Nothing shakes the conscience of mankind than an unexplained death of a celebrity.
Ken Walibora (pictured) was not your ordinary celebrity pushed to fame by benevolent spirits. He earned it. At the time of his death, he was one of the most celebrated Swahili writers in Kenya and one of the universally acclaimed authors.
Lovers of literature are pained not just by his death but the brutal manner in which it came. Such death is reserved for troublesome characters in literary works.
In such extra ordinary circumstances, the people of Khabondi would seek solace in the emotive Luhya dirge “Olumbe luno toto lwakhabere lurungungwa, mana lukhaya khwira, ndakhaluwere ing’ombe!” translated to mean “If death could be paid to spare someone, I would have given death a cow”.
Death is painful. Admittedly, I have never physically met Walibora. Our continuous interaction has been through his works. I first knew him in Standard Seven in primary school when my Kiswahili teacher Peter Busolo insisted that I read Siku Njema and explain the synopsis to him in seven days.
By that time, Siku Njema was a compulsory Kiswahili set book in secondary school, but here was a village-bred juvenile being asked to interpret it. I took the challenge and read the book. I later thanked my teacher for the challenge. Mr Busolo understood the kind of books that would inspire students’ passion.
That was the last time he asked me to read any of Walibora’s books. I took it upon myself to monitor the author’s publications and read them. Walibora was a gifted story teller. He understood an African village with magic. His characters lived among us.
Walibora wrote about things that we could see in our daily lives as students. Most of his characters were an inspiration. I drew quite a number of lessons from Walibora’s works that have guided me to date. In his master piece Siku Njema, Walibora demystifies the long held African concept of illegitimate children with a single phrase “Mwanaharamu hamna, kitendo ndicho cha haramu” to mean “there is no illegitimate child, it is the act that is illegitimate”.
Walibora’s main character in Siku Njema, Msanifu Kombo happens to be such a child. Through him, we are exposed to traumatising experiences that single mothers and their children go through.
The contempt with which society treats such children, and above all, their determination to succeed amid such challenges. In my teaching of Children Law, I have found myself citing Walibora more than any other literary scholar. His contribution to jurisprudence cannot be gainsaid.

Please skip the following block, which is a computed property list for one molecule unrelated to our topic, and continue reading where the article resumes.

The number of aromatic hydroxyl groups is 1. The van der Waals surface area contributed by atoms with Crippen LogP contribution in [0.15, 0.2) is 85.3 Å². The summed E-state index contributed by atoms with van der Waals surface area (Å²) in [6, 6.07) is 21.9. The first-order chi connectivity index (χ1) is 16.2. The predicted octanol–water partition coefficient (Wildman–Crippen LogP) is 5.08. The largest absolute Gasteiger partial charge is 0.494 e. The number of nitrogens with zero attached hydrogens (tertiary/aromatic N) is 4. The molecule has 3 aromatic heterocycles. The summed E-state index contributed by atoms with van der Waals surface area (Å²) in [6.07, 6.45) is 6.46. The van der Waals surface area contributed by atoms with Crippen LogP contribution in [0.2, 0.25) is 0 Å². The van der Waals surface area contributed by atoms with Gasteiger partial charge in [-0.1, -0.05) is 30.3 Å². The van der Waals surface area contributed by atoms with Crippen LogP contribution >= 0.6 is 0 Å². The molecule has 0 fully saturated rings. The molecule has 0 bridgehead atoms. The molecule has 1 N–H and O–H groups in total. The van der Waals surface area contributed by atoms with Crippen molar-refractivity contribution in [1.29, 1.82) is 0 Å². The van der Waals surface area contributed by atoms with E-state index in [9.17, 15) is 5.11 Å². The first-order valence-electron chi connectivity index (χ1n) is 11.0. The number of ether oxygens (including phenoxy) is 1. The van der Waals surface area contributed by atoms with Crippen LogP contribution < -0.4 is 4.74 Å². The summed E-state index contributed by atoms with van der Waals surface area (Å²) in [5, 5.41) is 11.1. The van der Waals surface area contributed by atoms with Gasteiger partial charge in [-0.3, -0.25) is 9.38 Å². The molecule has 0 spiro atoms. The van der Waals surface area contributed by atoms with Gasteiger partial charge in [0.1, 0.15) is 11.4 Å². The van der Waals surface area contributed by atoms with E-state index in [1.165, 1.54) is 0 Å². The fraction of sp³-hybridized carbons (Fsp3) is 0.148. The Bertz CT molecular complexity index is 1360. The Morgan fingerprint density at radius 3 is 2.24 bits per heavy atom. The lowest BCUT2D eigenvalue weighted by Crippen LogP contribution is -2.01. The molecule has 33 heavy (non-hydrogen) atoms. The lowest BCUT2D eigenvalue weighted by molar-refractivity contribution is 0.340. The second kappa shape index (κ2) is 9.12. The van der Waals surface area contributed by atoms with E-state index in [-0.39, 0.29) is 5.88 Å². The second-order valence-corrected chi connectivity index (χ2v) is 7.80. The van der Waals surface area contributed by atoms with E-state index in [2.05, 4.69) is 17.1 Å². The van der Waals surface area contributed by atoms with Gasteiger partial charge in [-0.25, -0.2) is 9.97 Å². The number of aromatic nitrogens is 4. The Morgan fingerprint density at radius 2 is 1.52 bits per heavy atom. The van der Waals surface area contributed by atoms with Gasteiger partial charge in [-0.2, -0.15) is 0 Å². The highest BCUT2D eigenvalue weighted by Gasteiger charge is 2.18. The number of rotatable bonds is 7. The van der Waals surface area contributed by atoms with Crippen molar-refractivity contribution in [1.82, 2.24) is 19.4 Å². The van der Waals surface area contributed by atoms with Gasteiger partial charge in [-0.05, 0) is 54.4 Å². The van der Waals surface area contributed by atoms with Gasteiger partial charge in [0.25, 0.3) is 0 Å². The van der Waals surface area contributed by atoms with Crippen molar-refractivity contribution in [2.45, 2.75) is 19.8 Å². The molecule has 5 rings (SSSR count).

As a lawyer, I draw inspiration from Walibora’s book Kufa Kuzikana, translated by Prof Egara Kabaji et al as “Friends for Life”.
In this text, a litigant who has made several trips to a lawyer’s office to claim money paid to the lawyer by an insurance company after an accident eventually commits suicide when the lawyer becomes uncooperative.
Such lawyers within the legal circles are known as ambulance chasers. They exist in every corner of this country; taking advantage of victims of accidents to mint millions of shillings. My prayer is that the fate of Walibora’s characters will not befall him in death.
In such a society as ours, it calls for the courage and sobriety of men like Walibora to expose the social evils bedeviling mankind. The social pretense, political expediency and economic marginalisation are some of the things that informed Walibora’s works.
He was a brutally honest man. Perhaps it is because of his humble upbringing or the strict Christian upbringing under Jehova’s Witness denomination. Writing was not his training-it was a talent. It was inborn. He wrote with ease. The simplicity with which he told complex stories reveals the character of a man who was attached to society. Through his works, we see a reflection of society. The mastery of African idioms runs through his works. He tells the truth laughingly.
Literature can be very predictive. Many things that Walibora wrote about have come to pass. His death and burial resemble that of the characters he wrote about.
Blessed are the soils of that quiet village in Cherangany, where Walibora was laid to rest. The soils will consume the finest brains of our land. In William Shakespeare’s words, my heart is in that grave where Walibora’s remains are being preserved. His soul rest in peace.
To those who never read your works, Kidagaa kimewazoea. To your fans, we shall remain friends wa Kufa Kuzikana as we wait for that Siku Njema that we shall join you wherever you are!
The writer is a teacher of Literature, lawyer and tutorial fellow at the University of Nairobi